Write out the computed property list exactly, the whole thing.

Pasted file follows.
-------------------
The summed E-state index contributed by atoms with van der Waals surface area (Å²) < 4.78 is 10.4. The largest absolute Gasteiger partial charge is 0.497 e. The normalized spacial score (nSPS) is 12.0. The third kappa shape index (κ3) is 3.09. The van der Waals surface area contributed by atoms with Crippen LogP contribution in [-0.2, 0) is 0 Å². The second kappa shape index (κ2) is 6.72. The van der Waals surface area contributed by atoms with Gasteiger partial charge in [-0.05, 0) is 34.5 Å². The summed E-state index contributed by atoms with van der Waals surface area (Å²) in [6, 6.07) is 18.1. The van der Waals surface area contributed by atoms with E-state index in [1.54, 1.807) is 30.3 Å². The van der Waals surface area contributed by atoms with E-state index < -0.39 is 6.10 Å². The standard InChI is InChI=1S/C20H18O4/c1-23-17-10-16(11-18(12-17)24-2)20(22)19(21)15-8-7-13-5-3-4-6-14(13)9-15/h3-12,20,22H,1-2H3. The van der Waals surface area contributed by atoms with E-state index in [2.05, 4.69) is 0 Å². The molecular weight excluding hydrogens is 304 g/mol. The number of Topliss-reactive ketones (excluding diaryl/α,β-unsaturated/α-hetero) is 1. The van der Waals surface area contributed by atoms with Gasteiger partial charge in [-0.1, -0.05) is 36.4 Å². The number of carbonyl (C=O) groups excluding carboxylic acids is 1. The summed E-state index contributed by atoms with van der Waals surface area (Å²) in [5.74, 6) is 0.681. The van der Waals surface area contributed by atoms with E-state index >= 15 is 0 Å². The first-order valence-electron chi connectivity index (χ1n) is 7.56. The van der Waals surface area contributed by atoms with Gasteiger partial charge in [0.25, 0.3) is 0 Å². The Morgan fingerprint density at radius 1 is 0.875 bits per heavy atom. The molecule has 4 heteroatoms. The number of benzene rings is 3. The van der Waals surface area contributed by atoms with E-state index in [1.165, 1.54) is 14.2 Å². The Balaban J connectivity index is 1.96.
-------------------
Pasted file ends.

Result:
The summed E-state index contributed by atoms with van der Waals surface area (Å²) < 4.78 is 10.4. The largest absolute Gasteiger partial charge is 0.497 e. The normalized spacial score (nSPS) is 12.0. The third kappa shape index (κ3) is 3.09. The van der Waals surface area contributed by atoms with Crippen LogP contribution in [-0.2, 0) is 0 Å². The second kappa shape index (κ2) is 6.72. The van der Waals surface area contributed by atoms with Gasteiger partial charge in [-0.05, 0) is 34.5 Å². The summed E-state index contributed by atoms with van der Waals surface area (Å²) in [6, 6.07) is 18.1. The van der Waals surface area contributed by atoms with E-state index in [1.54, 1.807) is 30.3 Å². The van der Waals surface area contributed by atoms with E-state index < -0.39 is 6.10 Å². The standard InChI is InChI=1S/C20H18O4/c1-23-17-10-16(11-18(12-17)24-2)20(22)19(21)15-8-7-13-5-3-4-6-14(13)9-15/h3-12,20,22H,1-2H3. The van der Waals surface area contributed by atoms with E-state index in [2.05, 4.69) is 0 Å². The molecular weight excluding hydrogens is 304 g/mol. The number of Topliss-reactive ketones (excluding diaryl/α,β-unsaturated/α-hetero) is 1. The van der Waals surface area contributed by atoms with Gasteiger partial charge in [-0.1, -0.05) is 36.4 Å². The number of carbonyl (C=O) groups excluding carboxylic acids is 1. The summed E-state index contributed by atoms with van der Waals surface area (Å²) in [5.74, 6) is 0.681. The van der Waals surface area contributed by atoms with E-state index >= 15 is 0 Å². The first-order valence-electron chi connectivity index (χ1n) is 7.56. The van der Waals surface area contributed by atoms with Gasteiger partial charge in [0.25, 0.3) is 0 Å². The Morgan fingerprint density at radius 1 is 0.875 bits per heavy atom. The molecule has 4 heteroatoms. The number of benzene rings is 3. The van der Waals surface area contributed by atoms with E-state index in [1.165, 1.54) is 14.2 Å². The Balaban J connectivity index is 1.96.